This week’s Torah portion is Toldot, Genesis 25:19 – 28:9.
In this week’s parshah, we get the largest glimpse into Yitzchak’s nature. He pleads to God on behalf of his wife, Rivkah, and she conceives to give birth to twins: Esau and Yaakov.
The parshah begins, “These are the generations of Yitzchak…” (Genesis 25.19). The primary reason seems to be to clarify that Yitzchak is Avraham’s son. In addition to the twins’ births and proof of their rivalry, the early passages tell of a drought and the need to travel to the land of the Philistines. God appears to Yitzchak and warns him not to go to Egypt. Yitzchak thrives, and his neighbors grow jealous.
Having been blessed by God, Yitzchak leaves Avimelekh, the king of the Philistines, and begins restoring his father’s wells that were filled with earth by the Philistines after Avraham’s death. Avraham’s long journey with a large household could only have been supported through a system of wells. Each of the wells was named to establish his rights. The best known is Beer Sheva, meaning, perhaps, Seven Wells. Conventional thinking is that Yitzchak restored the names given by Avraham to certify his rights. I see a deeper meaning.
Yitzchak’s men dig another well and it reveals mayim chayim, living waters, the most precious water. Local shepherds claim the water as theirs, and Yitzchak names it Beer Esek, the well of quarrel. He and his men dig another well, and its ownership is also contested. Yitzchak names it Sitnah, hostility.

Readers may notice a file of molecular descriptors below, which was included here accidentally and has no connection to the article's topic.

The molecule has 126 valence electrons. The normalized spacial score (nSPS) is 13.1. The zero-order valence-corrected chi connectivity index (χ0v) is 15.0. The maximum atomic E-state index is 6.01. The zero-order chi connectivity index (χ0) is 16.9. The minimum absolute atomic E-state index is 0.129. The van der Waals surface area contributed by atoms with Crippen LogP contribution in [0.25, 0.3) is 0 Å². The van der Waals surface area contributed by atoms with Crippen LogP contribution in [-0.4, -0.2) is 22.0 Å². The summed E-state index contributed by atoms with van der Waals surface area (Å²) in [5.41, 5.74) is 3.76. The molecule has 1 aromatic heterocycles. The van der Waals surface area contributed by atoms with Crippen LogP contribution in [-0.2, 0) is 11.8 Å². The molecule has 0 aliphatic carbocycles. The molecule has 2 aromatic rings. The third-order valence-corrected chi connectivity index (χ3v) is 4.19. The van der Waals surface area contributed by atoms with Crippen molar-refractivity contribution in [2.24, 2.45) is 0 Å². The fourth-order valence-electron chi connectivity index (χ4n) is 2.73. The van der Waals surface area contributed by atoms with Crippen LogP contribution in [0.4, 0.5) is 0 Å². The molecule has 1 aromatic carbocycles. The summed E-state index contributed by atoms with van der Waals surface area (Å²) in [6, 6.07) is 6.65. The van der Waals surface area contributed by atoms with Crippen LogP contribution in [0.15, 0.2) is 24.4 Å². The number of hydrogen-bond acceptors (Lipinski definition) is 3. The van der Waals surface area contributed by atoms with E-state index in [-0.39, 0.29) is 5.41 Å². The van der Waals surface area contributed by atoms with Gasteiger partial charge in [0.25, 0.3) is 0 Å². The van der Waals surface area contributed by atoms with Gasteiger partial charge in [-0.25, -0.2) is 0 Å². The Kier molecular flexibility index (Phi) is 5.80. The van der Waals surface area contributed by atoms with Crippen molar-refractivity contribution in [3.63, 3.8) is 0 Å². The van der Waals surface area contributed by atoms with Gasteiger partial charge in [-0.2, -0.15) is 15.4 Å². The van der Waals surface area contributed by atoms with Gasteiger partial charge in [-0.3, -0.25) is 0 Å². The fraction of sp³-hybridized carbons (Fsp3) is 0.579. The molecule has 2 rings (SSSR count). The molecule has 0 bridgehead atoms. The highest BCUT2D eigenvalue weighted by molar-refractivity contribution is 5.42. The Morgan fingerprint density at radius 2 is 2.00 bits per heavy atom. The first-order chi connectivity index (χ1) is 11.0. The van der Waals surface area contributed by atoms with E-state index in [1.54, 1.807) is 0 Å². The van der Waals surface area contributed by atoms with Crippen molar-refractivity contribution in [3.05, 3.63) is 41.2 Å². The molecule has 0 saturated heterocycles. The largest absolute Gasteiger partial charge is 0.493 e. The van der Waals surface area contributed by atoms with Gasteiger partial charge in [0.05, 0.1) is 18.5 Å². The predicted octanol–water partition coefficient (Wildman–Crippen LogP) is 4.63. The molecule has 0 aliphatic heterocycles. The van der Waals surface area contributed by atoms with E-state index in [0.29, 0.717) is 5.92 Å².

Yitzchak moves on and another well is dug. When there is no contention, he names it Rechovot, spaciousness or
expansion. This quality is reinforced by his statement, “Now the Eternal has granted us ample space to increase in the land” (Genesis 26.22). From there, Yitzchak goes to Beer Sheva.
After the assassination of 11 people at the Tree of Life Synagogue in Pittsburgh, Pa., and two African Americans at a Kroger in Louisville, Ky., I’ve been wondering: what are the wells that need to be dug out within our country and our human family? What is the rubble, the stoppages that need to be removed so we can be reminded that we are connected through the deep, broad well of our common humanity?
Clearing Avraham’s wells, removing whatever pebbles, sticks and stones that clogged them, was a means of healing for Yitzchak. Restoring the names metaphorically restored his relationship to Avraham. From a place of wholeness, he could experience the living waters and the Source of Living Waters.
When Yitzchak is confronted by the shepherds, he names the quarrelsome and hostile experiences and leaves them behind. In moving past the quarrels and the hostility, he draws on deeper sources to find spaciousness and divine blessing.
The Source of Living Waters, Mekor Mayim Chayim, is an endless reservoir that is always with us and is the source of our common humanity. We can do the best we can to protect ourselves from those who hate us and want us dead without ourselves becoming haters and killers. We are required to remember that each person is made in the divine image and that not everyone who disagrees with us is our enemy.
Sabrina Sojourner is the spiritual leader of Revitz House, a Charles E. Smith Life Communities residence.